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Case Law

Group disadvantage is required for indirect discrimination

A personal disadvantage alone is not necessarily enough to be successful in a claim for indirect discrimination as it may fail to establish that a provision, criterion or practice (PCP) is not objectively justified.

Trayhorn v The Secretary of State for Justice [EAT] | 2017

Individuals are protected from being directly and/or indirectly discriminated against in connection with a protected characteristic under the Equality Act 2010 (EqA). Under Article 9 of the European Convention on Human Rights (ECHR), individuals are guaranteed “the right to freedom of thought, conscience and religion; this right includes freedom … to manifest his religion or belief, in worship, teaching, practice and observance.” This case, and the need for group disadvantage, explores the interplay between the two directives.

The Facts

Mr T was employed by the Secretary of State at HM Prison Littlehey as a gardener.

As a Pentecostal Christian and ordained minister, Mr T also volunteered for services in the prison chaplain. A complaint was made he had commented during a service in the chaplain that same sex marriage was “wrong” and he was told not to preach at any further services from April 2015, but he was permitted to lead singing.

In May 2014, during singing, Mr T “led to share” verses from the Bible, including Corinthians 6: 9-11 which says that “the unrighteous shall not inherit the Kingdom of God” and goes on to reference as the unrighteous various groups of people including “fornicators”, “adulterers” and “effeminate”. Further complaints were received and Mr T was no longer permitted to volunteer at services.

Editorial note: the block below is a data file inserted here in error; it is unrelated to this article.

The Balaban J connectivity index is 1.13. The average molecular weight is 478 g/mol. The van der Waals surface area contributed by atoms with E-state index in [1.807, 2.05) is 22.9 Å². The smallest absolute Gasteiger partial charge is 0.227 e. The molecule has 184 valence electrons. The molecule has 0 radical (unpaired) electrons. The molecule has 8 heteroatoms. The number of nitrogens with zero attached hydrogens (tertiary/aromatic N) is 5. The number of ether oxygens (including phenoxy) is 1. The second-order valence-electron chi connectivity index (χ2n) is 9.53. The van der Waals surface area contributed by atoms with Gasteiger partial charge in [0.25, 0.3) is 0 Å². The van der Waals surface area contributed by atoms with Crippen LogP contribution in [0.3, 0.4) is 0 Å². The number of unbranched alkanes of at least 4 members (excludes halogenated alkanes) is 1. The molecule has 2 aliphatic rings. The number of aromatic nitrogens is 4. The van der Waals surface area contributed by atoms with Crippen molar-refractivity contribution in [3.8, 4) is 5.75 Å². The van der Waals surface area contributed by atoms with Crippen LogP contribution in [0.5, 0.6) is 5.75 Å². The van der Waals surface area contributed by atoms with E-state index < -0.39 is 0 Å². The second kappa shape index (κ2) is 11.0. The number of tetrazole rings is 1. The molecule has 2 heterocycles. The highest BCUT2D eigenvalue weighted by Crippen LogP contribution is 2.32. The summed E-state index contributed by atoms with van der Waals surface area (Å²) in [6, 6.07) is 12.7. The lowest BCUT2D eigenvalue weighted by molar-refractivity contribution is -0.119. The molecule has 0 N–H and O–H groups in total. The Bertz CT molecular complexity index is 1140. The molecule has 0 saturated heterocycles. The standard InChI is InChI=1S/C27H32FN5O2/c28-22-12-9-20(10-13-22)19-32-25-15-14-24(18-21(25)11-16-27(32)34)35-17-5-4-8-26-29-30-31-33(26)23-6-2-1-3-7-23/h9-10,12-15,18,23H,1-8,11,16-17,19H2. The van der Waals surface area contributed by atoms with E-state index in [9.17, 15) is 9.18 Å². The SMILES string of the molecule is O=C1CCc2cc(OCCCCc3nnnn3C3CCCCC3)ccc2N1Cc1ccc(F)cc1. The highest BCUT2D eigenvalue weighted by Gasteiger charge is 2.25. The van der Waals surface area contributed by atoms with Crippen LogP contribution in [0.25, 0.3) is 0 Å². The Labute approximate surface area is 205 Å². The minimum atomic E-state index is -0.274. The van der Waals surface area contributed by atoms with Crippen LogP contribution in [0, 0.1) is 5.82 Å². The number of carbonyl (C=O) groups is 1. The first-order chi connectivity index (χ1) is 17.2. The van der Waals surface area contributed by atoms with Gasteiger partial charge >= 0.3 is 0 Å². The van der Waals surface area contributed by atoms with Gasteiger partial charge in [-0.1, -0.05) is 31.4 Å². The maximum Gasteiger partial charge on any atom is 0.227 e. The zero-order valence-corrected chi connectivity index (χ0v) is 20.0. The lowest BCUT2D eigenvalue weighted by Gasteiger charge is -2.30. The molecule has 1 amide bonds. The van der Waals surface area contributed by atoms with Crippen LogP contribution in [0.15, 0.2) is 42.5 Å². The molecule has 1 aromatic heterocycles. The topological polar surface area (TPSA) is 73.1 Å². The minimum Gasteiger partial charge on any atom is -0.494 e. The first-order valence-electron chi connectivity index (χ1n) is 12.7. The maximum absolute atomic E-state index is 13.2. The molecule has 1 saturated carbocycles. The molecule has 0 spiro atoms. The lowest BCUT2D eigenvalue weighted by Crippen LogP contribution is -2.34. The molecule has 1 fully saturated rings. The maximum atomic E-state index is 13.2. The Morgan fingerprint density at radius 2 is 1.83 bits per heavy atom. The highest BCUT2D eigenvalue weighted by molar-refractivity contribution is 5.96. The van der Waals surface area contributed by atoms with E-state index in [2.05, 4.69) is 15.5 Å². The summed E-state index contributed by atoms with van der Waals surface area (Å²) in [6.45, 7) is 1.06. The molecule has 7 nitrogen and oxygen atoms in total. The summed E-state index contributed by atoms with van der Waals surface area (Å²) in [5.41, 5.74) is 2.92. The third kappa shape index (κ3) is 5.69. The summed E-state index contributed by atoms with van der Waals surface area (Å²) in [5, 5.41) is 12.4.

An investigation concluded that disciplinary action was warranted as Mr T had made homophobic comments. Mr T resigned and brought a claim for constructive dismissal, in addition to claims for direct and indirect religious discrimination. Mr T’s indirect discrimination claim was that the:

  • prison had applied a provision, criterion or practice (PCP), being its conduct and equality policy.
  • PCPs put or would put people of Mr T’s religion or belief at a particular disadvantage when compared to other people; specifically, people of the Christian faith, and especially Pentecostal denomination, were more likely to quote parts of the bible that offended these policies. This is often referred to as group disadvantage.
  • PCPs put Mr T at that disadvantage.
  • PCPs could not be justified as a proportionate means of achieving a legitimate aim.

The tribunal held that Mr T had not produced any evidence in support of either group or individual disadvantage and, in any event, they would have found that the policies pursued legitimate aims – the need to retain order and protect prisoners – and they were a proportionate means of achieving the aims. His claims for discrimination were, therefore, unsuccessful and Mr T appealed.

The EAT decision

One of the grounds of appeal was that the tribunal had erred in relying on the need for group disadvantage to establish indirect discrimination. Mr T argued that the right , provided for under Article 9 of the ECHR, did not require proof of group disadvantage.

The EAT referred to the earlier case of Mba v Mayor and Burgesses of the London Borough of Merton. The Mba case clearly held that it was not possible to ignore the need to establish group disadvantage and the EAT decided that the tribunal had been right to decide the case as it had.  In any event, the EAT noted that the claim had also failed because Mr T had not established his own personal disadvantage and concluded that the PCPs were objectively justified.

In Practice

This case reminds us that, at least for now, any claim successful claim for indirect discrimination must include group disadvantage, despite the potential incompatibility of that with Article 9 and should minimise claims where this does not exist where the claimant seeks to rely directly on Article 9.

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